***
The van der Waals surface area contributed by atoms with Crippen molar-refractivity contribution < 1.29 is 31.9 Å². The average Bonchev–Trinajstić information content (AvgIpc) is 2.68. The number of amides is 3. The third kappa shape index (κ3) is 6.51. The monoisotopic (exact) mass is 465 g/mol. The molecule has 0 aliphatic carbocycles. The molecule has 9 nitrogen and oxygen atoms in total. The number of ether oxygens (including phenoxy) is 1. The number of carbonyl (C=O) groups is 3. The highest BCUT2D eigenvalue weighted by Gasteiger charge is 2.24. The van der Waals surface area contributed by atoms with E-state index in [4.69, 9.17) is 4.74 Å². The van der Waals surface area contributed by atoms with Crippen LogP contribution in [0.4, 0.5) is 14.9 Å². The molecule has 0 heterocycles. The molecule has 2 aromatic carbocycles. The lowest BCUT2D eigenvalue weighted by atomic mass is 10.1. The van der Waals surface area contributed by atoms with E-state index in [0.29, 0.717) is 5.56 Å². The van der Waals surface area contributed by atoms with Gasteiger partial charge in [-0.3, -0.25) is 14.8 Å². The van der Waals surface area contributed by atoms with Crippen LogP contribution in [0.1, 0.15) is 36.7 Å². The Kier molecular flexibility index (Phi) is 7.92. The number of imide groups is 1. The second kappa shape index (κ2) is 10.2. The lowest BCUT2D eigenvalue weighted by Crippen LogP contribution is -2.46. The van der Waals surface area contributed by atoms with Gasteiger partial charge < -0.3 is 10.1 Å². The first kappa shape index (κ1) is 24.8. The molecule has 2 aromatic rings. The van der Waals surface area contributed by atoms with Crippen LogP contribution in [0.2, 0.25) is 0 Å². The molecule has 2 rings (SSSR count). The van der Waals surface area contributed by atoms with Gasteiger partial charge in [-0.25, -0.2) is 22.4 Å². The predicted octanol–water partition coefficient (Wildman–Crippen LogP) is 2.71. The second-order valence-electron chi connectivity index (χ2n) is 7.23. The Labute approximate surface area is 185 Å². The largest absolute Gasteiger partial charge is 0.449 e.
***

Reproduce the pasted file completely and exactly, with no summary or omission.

The van der Waals surface area contributed by atoms with Crippen molar-refractivity contribution < 1.29 is 31.9 Å². The average Bonchev–Trinajstić information content (AvgIpc) is 2.68. The number of amides is 3. The third kappa shape index (κ3) is 6.51. The monoisotopic (exact) mass is 465 g/mol. The molecule has 0 aliphatic carbocycles. The molecule has 9 nitrogen and oxygen atoms in total. The number of ether oxygens (including phenoxy) is 1. The number of carbonyl (C=O) groups is 3. The highest BCUT2D eigenvalue weighted by Gasteiger charge is 2.24. The van der Waals surface area contributed by atoms with E-state index in [4.69, 9.17) is 4.74 Å². The van der Waals surface area contributed by atoms with Crippen LogP contribution in [0.4, 0.5) is 14.9 Å². The molecule has 0 heterocycles. The molecule has 2 aromatic carbocycles. The lowest BCUT2D eigenvalue weighted by atomic mass is 10.1. The van der Waals surface area contributed by atoms with E-state index in [0.29, 0.717) is 5.56 Å². The van der Waals surface area contributed by atoms with Gasteiger partial charge in [-0.3, -0.25) is 14.8 Å². The van der Waals surface area contributed by atoms with Crippen LogP contribution in [0.1, 0.15) is 36.7 Å². The Kier molecular flexibility index (Phi) is 7.92. The number of imide groups is 1. The second kappa shape index (κ2) is 10.2. The lowest BCUT2D eigenvalue weighted by Crippen LogP contribution is -2.46. The van der Waals surface area contributed by atoms with Gasteiger partial charge < -0.3 is 10.1 Å². The first kappa shape index (κ1) is 24.8. The molecule has 2 aromatic rings. The van der Waals surface area contributed by atoms with Crippen LogP contribution in [0.2, 0.25) is 0 Å². The molecule has 2 rings (SSSR count). The van der Waals surface area contributed by atoms with Gasteiger partial charge in [-0.25, -0.2) is 22.4 Å². The predicted octanol–water partition coefficient (Wildman–Crippen LogP) is 2.71. The second-order valence-electron chi connectivity index (χ2n) is 7.23. The Labute approximate surface area is 185 Å². The largest absolute Gasteiger partial charge is 0.449 e.